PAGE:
Jackie Kennedy with John F Kennedy shortly after the announcement of their engagement in 1953.

Written in Jackie Kennedy’s neat and feminine hand, the letters remained hidden for more than four decades.

But now the stash of secret correspondence between the widowed Mrs Kennedy and a British aristocrat have shed light on her grief and passion following the assassination of her husband, President John Kennedy.

Five years after the 1963 shooting, Mrs Kennedy went on to marry the belligerent Aristotle Onassis – baffling the former First Lady’s friends and admirers.

And it seems that David Ormsby Gore, the 5th Lord Harlech, who desperately wanted her to become his wife, was among those who struggled to understand why she had rejected him in favour of a Greek shipping magnate 23 years her senior.

In the never-before-seen correspondence, Jackie explains why she had to move away from the US and ‘my world of past and pain’ to start afresh.

Writing from Onassis’s yacht, she told the peer: ‘You and I have shared so many lives and deaths and hopes and pain – we will share them forever and be forever bound together by them… If ever I can find some healing and some comfort – it has to be with someone who is not a part of all my world of past and pain.’

Lord Harlech was a childhood friend of JFK. He went on to become British ambassador to Washington during JFK’s presidency. After the President’s murder in Dallas in November 1963, Lord Harlech and Jackie continued to be friends and became even closer when the peer’s wife, Sissy, was killed in a car accident four years later.

In an earlier letter, Mrs Kennedy, responding to Lord Harlech’s proposal of marriage, tried to explain why they could not be man and wife. Writing in February 1968 she said: ‘We have known so much & shared & lost so much together – Even if it isn’t the way you wish now – I hope that bond of love and pain will never be cut… You are like my beloved, beloved brother – and mentor.’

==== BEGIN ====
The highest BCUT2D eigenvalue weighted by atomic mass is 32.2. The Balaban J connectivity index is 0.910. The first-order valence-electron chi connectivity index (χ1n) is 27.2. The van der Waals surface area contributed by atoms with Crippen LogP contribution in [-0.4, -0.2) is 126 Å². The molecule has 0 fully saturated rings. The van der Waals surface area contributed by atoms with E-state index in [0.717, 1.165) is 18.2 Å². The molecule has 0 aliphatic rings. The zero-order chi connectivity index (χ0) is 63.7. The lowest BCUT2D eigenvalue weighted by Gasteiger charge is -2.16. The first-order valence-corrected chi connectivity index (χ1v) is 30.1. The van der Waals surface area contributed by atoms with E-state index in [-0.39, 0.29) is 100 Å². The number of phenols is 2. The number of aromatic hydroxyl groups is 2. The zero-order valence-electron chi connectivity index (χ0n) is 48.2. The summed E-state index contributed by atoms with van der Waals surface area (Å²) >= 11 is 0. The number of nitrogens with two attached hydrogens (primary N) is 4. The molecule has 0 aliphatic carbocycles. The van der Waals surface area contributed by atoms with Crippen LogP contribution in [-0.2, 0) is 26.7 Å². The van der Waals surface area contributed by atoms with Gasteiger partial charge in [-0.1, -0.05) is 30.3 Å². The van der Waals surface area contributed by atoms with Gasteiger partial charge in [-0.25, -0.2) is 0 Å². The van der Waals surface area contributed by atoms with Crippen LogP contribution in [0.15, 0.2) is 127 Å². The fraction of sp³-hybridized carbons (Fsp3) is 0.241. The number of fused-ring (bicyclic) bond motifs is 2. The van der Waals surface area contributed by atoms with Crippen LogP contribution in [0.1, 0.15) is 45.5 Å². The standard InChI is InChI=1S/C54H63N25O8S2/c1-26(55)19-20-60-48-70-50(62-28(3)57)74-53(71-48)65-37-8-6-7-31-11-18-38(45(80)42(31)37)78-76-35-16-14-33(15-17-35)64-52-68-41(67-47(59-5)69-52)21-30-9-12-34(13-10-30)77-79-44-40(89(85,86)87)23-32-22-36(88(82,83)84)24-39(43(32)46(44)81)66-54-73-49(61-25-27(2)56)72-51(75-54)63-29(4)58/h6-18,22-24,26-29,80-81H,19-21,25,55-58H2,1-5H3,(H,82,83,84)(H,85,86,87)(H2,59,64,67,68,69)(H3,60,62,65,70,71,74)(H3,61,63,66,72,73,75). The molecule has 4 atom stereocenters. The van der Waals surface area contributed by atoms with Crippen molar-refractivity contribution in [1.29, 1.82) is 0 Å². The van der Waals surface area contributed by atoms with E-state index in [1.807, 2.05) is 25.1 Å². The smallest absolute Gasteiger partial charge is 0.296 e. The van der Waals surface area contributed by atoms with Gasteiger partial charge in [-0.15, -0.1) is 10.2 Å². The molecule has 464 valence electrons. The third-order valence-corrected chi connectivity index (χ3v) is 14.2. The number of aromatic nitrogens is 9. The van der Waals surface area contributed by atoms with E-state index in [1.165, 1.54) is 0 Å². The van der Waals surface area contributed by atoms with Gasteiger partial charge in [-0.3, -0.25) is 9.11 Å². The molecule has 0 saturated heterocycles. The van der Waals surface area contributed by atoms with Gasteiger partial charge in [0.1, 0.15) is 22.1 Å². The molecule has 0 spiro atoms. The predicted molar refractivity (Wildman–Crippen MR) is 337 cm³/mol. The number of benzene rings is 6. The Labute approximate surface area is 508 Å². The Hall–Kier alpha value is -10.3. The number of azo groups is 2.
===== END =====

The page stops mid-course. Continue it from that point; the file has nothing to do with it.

In another, following his wife’s death, she wrote about feeling desperate to heal the aristocrat’s grief, saying: ‘I would do anything to take that anguish from you – you want to patch the wounds and match the loose pairs – but you can’t because your life won’t turn out that way.’

In the months following the accident the two spent more and more time together, often on private holidays, and in February 1968 the aristocrat proposed.

One of the documents appears to be an early attempt, by a wounded Lord Harlech, to write a response to her rejection. He said: ‘All the pathetic plans I had brought with me… all had become irrelevant trash to be thrown away.’

The letters – 18 handwritten and one typed – were locked away in two official red Government despatch boxes at Lord Harlech’s family home, in Glyn Cywarch, Gwynedd, north Wales, following his death in 1985.

Other papers in the cache, which could be worth up to £150,000, include letters from President Kennedy and from Prime Ministers Harold Macmillan, Sir Alec Douglas-Home and Harold Wilson.

They are part of a treasure trove of art, antiques and memorabilia being sold by his grandson Jasset, 7th Lord Harlech, to pay for the restoration of the family seat.

Matthew Haley, of Bonham’s, which is auctioning the papers, said: ‘For decades, biographers have speculated on the precise relationship between Jackie Kennedy and David Ormsby Gore. These letters now show without doubt how close they came to marriage and why Jackie decided to marry Onassis instead.’

Her letter to Lord Harlech (from Aristotle Onassis’s yacht)

If ever I can find some healing ... it has to be with someone who is not a part of all my world of past and pain

Daily Mail